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  • Writer's pictureVoces Unidas Action Fund

Mexico elects first female president

This week’s election of Dr. Claudia Sheinbaum as the first female president of Mexico in the nation’s 200-plus years of independence marks a historic moment for Mexico and Mexicans. Indeed, the climate scientist and former jefe de gobierno of CDMX from the Morena party is the first woman to win a presidential election in the United States, Mexico or Canada.

 

But it is not by accident that a woman was elected to the highest public office. While Dr. Sheinbaum deserves credit for her success in becoming the first woman to be elected president of Mexico, progressive electoral reforms have led to a more representative government in Mexico. Since 2019, Mexico has required gender parity in elections, resulting in women currently serving as head of the highest court in the country, head of the independent elections institute, head of the federal senate, head of the federal chamber of deputies and a historic number of women elected to lead states as governors, state legislators and local mayors. To her credit, Dr. Sheinbaum earned more than 5 million more votes than the current president, and more total votes than former presidents Calderon and Fox combined.

 

This election made history in other ways as well. For example, the 2024 election was the most violent in modern history, with no less than 38 candidates murdered. The LA Times reported that there were 560 victims of political violence as of May 1 — compared with 389 victims during the 2017-18 campaign and 299 in the 2020-21 midterms. Of the 38 candidates killed this year, 10 have been part of Morena.

 

And while we celebrate the historic first election of a female president, the challenges Dr. Sheinbaum inherits are longstanding. Mexico remains a divided and polarized country, as demonstrated by the lower than average voter participation rate of under 61%. By comparison, the U.S. saw a 65% participation rate in the 2020 election. Among the 182,514 votes cast by Mexican nationals living in the U.S. – one of the lowest since reforms that allowed Mexicans to vote from abroad – Dr. Sheinbaum won by fewer than 5,000 votes.

 

It’s important to note that more than 650,000 Mexicans – out of more than 10 million Mexico-born people living in the U.S. (Pew Research Center) – had an active voting registration and could have voted in the election from abroad, yet nearly half a million of them chose not to. The fact that less than 2% of all Mexican nationals living in the U.S. and less than 30% of registered voters living here actually voted is indicative of the lack of investment and intentionality by both the candidates and the Mexican government to invite and appeal to voters abroad.

 

Looming even larger than political polarization, however, are the security, corruption, and poverty issues that have consumed the nation. Consider the following:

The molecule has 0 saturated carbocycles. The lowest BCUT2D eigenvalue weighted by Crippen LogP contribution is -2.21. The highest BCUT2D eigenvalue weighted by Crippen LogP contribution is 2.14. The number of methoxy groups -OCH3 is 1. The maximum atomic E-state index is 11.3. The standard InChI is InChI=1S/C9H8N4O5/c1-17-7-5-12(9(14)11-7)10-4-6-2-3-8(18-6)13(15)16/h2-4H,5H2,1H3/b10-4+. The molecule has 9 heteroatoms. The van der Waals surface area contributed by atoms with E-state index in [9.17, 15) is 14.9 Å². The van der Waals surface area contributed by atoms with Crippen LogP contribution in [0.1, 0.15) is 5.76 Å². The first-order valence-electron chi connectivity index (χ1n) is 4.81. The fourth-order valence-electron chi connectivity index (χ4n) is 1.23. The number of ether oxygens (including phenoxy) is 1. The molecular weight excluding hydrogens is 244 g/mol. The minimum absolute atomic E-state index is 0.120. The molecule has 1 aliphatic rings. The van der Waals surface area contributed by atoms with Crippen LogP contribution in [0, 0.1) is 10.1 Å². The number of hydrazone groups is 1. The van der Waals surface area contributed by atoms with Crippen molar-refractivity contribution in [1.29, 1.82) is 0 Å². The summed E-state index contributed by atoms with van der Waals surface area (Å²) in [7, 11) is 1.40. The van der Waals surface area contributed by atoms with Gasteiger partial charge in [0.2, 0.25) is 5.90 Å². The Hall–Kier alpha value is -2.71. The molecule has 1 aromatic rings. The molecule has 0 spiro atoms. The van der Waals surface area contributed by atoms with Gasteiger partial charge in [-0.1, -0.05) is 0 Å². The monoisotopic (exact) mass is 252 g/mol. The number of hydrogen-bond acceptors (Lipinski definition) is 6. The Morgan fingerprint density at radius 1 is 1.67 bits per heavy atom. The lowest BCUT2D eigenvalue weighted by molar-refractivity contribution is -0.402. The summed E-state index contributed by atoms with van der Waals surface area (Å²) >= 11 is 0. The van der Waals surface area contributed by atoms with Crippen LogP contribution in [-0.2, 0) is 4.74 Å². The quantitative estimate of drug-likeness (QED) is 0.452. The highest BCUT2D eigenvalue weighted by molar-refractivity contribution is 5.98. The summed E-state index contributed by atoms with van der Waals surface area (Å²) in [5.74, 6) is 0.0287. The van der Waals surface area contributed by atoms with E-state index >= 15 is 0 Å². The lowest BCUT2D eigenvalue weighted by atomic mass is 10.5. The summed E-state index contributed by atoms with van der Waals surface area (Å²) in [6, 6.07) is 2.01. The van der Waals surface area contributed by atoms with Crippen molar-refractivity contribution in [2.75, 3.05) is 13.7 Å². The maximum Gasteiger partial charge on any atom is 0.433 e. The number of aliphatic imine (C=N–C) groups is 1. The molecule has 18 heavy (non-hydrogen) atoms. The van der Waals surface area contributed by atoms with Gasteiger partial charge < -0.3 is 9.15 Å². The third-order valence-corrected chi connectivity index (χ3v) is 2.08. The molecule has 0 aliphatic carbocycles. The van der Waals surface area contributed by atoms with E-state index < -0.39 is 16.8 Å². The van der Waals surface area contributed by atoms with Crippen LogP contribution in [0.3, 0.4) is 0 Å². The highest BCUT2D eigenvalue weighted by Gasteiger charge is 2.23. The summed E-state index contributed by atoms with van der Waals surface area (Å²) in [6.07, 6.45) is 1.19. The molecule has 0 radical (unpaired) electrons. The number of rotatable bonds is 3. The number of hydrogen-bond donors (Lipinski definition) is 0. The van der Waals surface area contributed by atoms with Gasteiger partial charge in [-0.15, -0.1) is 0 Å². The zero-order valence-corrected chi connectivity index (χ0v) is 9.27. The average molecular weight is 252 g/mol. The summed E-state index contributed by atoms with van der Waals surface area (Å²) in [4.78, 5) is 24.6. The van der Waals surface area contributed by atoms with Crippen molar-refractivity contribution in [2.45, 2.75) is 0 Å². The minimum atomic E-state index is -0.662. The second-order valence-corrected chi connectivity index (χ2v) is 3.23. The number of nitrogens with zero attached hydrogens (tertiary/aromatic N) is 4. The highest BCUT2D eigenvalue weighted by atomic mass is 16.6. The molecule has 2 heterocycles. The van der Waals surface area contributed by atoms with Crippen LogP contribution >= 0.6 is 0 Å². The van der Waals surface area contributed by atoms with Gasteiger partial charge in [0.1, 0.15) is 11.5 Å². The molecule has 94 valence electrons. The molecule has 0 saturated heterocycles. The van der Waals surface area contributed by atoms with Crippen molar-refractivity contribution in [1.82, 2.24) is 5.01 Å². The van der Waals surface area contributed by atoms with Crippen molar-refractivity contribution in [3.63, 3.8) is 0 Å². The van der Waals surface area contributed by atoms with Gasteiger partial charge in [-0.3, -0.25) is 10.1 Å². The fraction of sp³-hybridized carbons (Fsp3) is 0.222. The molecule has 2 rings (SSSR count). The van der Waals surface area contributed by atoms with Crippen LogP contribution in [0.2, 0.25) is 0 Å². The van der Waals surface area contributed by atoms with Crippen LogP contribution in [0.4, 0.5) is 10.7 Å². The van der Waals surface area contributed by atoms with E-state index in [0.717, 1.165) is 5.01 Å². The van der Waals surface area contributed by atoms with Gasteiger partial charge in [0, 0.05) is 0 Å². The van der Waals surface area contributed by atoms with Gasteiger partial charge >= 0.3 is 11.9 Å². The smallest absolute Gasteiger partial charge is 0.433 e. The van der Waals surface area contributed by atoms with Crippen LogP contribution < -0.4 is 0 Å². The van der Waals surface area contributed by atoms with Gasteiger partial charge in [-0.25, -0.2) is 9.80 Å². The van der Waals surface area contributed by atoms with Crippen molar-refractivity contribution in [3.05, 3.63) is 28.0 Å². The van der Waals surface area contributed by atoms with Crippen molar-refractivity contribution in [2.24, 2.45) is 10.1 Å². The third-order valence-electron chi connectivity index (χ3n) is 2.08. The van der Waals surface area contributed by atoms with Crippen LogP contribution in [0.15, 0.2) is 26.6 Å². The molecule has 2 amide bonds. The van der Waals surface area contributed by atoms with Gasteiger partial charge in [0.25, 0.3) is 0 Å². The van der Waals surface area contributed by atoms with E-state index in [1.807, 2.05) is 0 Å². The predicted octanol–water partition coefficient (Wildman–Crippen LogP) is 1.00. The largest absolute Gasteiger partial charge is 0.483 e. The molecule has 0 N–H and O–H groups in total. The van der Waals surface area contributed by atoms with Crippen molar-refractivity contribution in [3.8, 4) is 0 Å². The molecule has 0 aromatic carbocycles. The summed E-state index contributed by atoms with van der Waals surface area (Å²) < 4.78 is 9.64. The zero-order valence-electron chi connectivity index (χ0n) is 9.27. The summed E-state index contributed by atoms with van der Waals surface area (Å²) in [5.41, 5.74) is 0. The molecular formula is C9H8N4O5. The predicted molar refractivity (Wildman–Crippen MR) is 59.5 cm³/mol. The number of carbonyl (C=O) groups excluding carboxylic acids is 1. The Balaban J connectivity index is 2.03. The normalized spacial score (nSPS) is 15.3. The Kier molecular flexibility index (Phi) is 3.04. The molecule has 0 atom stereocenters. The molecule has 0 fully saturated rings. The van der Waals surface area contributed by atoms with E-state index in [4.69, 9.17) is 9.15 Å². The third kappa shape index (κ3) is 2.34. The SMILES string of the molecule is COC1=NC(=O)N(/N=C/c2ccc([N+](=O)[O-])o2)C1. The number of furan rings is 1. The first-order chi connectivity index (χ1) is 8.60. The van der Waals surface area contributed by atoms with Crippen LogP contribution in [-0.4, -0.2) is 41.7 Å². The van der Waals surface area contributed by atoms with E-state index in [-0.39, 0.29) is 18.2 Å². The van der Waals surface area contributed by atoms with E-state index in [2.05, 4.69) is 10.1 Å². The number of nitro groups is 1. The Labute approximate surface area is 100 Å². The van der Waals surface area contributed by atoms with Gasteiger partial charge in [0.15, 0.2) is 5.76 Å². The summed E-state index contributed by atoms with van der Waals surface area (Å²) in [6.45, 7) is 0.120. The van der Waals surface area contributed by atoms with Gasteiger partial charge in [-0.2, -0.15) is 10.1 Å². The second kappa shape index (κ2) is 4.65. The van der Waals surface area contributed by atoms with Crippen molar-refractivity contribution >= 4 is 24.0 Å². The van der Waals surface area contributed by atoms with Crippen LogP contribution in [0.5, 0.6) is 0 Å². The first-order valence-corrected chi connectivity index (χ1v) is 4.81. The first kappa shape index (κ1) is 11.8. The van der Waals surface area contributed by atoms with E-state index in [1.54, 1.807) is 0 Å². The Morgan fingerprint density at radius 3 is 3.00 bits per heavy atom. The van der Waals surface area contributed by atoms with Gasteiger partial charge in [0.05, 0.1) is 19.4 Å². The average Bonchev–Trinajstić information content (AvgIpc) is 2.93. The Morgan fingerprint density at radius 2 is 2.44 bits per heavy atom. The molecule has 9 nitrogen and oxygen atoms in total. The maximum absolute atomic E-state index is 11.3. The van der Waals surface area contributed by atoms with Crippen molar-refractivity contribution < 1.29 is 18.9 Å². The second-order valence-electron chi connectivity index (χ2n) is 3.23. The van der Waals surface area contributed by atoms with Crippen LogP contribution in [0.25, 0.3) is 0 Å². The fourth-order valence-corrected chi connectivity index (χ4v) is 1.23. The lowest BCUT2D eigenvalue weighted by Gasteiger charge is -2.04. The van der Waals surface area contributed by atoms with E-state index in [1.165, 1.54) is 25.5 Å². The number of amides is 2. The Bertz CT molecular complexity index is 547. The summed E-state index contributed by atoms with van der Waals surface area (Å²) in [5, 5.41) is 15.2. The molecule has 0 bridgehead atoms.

• More people have been killed – over 185,000 – during the mandate of Lopez Obrador than during any other administration in Mexico's modern history, according to the LA Times. The National Institute of Statistics and Geography reports that 61.4% of Mexicans do not feel safe in the cities where they live, only 10.9% of crimes were reported in 2022, and a mere 1.2% of these resulted in punishment, indicating that 98.8% of criminal acts went unpunished.

  • Transparency International's 2022 Corruption Index assigned Mexico a score of 31 out of 100, ranking it 126th out of 180 countries, which suggests a grave level of corruption that pervades all levels of public service. Six out of 10 companies engaged in corrupt practices to expedite procedures, with 40% offering bribes to avoid penalties.

  • In 2022, according to the National Council for the Evaluation of Social Development Policy, 46.8 million people lived in poverty. Nearly 85 million people (65.7% of the population) were deprived of access to at least one public service. Another 64.7 million were without social security, 50.4 million lacked access to health services, 23.4 million did not eat nutritious and quality food, 25.1 million did not have the education level appropriate for their age, and 22.9 million were without basic services in their homes.


Unfortunately, the ever-growing U.S. influence on Mexican policies often exacerbates these challenges by creating forced displacement of millions of Mexicans along with other violations of civil rights when the U.S. forces countries like Mexico to use the military to enforce immigration policies.


Clearly, President-elect Sheinbaum has her work cut out for her. In her midnight speech, she said that Mexico would continue a strong relationship and friendship with the United States.


While it is clear that immigration or the needs of Mexicans living abroad were not high on the list of priorities for any of the major party candidates, including the winner, Dr. Sheinbaum did offer up a one-liner about us.


“And we will always defend Mexicans who live on the other side of the border,” she said.

 

Whether she keeps that promise or not depends on Mexicans in Mexico and abroad and whether we choose to get involved to hold all of our elected officials accountable, including those in our home countries.


Voces Unidas offers an international leadership program for Colorado immigrant leaders and its 2024 cohort was in Mexico City during the June 2nd presidential election in Mexico.



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